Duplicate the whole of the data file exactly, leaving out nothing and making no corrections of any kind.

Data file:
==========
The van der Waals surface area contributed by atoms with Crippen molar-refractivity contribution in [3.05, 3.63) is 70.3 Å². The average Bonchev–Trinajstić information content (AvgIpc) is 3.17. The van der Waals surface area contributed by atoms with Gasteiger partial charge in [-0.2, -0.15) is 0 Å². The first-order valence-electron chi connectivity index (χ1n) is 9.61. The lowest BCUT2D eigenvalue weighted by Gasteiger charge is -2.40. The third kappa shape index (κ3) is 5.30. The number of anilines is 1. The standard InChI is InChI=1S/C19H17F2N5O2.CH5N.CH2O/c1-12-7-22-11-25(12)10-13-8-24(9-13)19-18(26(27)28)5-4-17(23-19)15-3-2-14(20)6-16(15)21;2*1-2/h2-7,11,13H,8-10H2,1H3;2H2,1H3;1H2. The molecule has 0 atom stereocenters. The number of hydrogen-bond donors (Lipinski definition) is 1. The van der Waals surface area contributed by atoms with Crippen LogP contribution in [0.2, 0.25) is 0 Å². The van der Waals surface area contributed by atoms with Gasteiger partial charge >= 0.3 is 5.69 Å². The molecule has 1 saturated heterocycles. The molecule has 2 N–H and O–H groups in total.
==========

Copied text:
The van der Waals surface area contributed by atoms with Crippen molar-refractivity contribution in [3.05, 3.63) is 70.3 Å². The average Bonchev–Trinajstić information content (AvgIpc) is 3.17. The van der Waals surface area contributed by atoms with Gasteiger partial charge in [-0.2, -0.15) is 0 Å². The first-order valence-electron chi connectivity index (χ1n) is 9.61. The lowest BCUT2D eigenvalue weighted by Gasteiger charge is -2.40. The third kappa shape index (κ3) is 5.30. The number of anilines is 1. The standard InChI is InChI=1S/C19H17F2N5O2.CH5N.CH2O/c1-12-7-22-11-25(12)10-13-8-24(9-13)19-18(26(27)28)5-4-17(23-19)15-3-2-14(20)6-16(15)21;2*1-2/h2-7,11,13H,8-10H2,1H3;2H2,1H3;1H2. The molecule has 0 atom stereocenters. The number of hydrogen-bond donors (Lipinski definition) is 1. The van der Waals surface area contributed by atoms with Crippen LogP contribution in [0.2, 0.25) is 0 Å². The van der Waals surface area contributed by atoms with Gasteiger partial charge >= 0.3 is 5.69 Å². The molecule has 1 saturated heterocycles. The molecule has 2 N–H and O–H groups in total.